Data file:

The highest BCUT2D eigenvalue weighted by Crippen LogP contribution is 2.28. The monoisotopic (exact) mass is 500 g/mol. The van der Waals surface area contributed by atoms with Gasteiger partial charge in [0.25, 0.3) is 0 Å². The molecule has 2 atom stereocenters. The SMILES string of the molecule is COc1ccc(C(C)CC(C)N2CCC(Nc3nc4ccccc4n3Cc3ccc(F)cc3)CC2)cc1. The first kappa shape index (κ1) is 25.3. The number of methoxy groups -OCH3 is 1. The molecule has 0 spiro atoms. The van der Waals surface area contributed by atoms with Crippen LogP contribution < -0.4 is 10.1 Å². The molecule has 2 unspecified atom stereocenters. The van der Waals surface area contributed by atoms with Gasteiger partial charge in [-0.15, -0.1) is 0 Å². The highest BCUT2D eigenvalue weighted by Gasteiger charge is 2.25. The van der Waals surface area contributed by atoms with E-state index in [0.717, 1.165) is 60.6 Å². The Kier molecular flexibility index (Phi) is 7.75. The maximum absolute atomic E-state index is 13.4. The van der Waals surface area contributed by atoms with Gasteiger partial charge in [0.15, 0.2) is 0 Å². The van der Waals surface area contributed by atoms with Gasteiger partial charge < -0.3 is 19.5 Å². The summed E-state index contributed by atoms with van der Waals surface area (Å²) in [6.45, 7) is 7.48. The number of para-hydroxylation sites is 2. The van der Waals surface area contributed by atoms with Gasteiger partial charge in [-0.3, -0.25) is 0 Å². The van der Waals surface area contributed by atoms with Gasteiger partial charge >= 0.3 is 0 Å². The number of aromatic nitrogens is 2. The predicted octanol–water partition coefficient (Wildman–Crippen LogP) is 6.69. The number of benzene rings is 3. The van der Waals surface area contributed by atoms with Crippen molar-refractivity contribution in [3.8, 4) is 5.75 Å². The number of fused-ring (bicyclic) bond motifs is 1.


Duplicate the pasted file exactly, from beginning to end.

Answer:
The highest BCUT2D eigenvalue weighted by Crippen LogP contribution is 2.28. The monoisotopic (exact) mass is 500 g/mol. The van der Waals surface area contributed by atoms with Gasteiger partial charge in [0.25, 0.3) is 0 Å². The molecule has 2 atom stereocenters. The SMILES string of the molecule is COc1ccc(C(C)CC(C)N2CCC(Nc3nc4ccccc4n3Cc3ccc(F)cc3)CC2)cc1. The first kappa shape index (κ1) is 25.3. The number of methoxy groups -OCH3 is 1. The molecule has 0 spiro atoms. The van der Waals surface area contributed by atoms with Crippen LogP contribution < -0.4 is 10.1 Å². The molecule has 2 unspecified atom stereocenters. The van der Waals surface area contributed by atoms with Gasteiger partial charge in [-0.15, -0.1) is 0 Å². The highest BCUT2D eigenvalue weighted by Gasteiger charge is 2.25. The van der Waals surface area contributed by atoms with E-state index in [0.717, 1.165) is 60.6 Å². The Kier molecular flexibility index (Phi) is 7.75. The maximum absolute atomic E-state index is 13.4. The van der Waals surface area contributed by atoms with Gasteiger partial charge in [0.15, 0.2) is 0 Å². The van der Waals surface area contributed by atoms with Gasteiger partial charge < -0.3 is 19.5 Å². The summed E-state index contributed by atoms with van der Waals surface area (Å²) in [6.45, 7) is 7.48. The number of para-hydroxylation sites is 2. The van der Waals surface area contributed by atoms with Gasteiger partial charge in [-0.3, -0.25) is 0 Å². The van der Waals surface area contributed by atoms with Gasteiger partial charge >= 0.3 is 0 Å². The number of aromatic nitrogens is 2. The predicted octanol–water partition coefficient (Wildman–Crippen LogP) is 6.69. The number of benzene rings is 3. The van der Waals surface area contributed by atoms with Crippen molar-refractivity contribution in [3.8, 4) is 5.75 Å². The number of fused-ring (bicyclic) bond motifs is 1.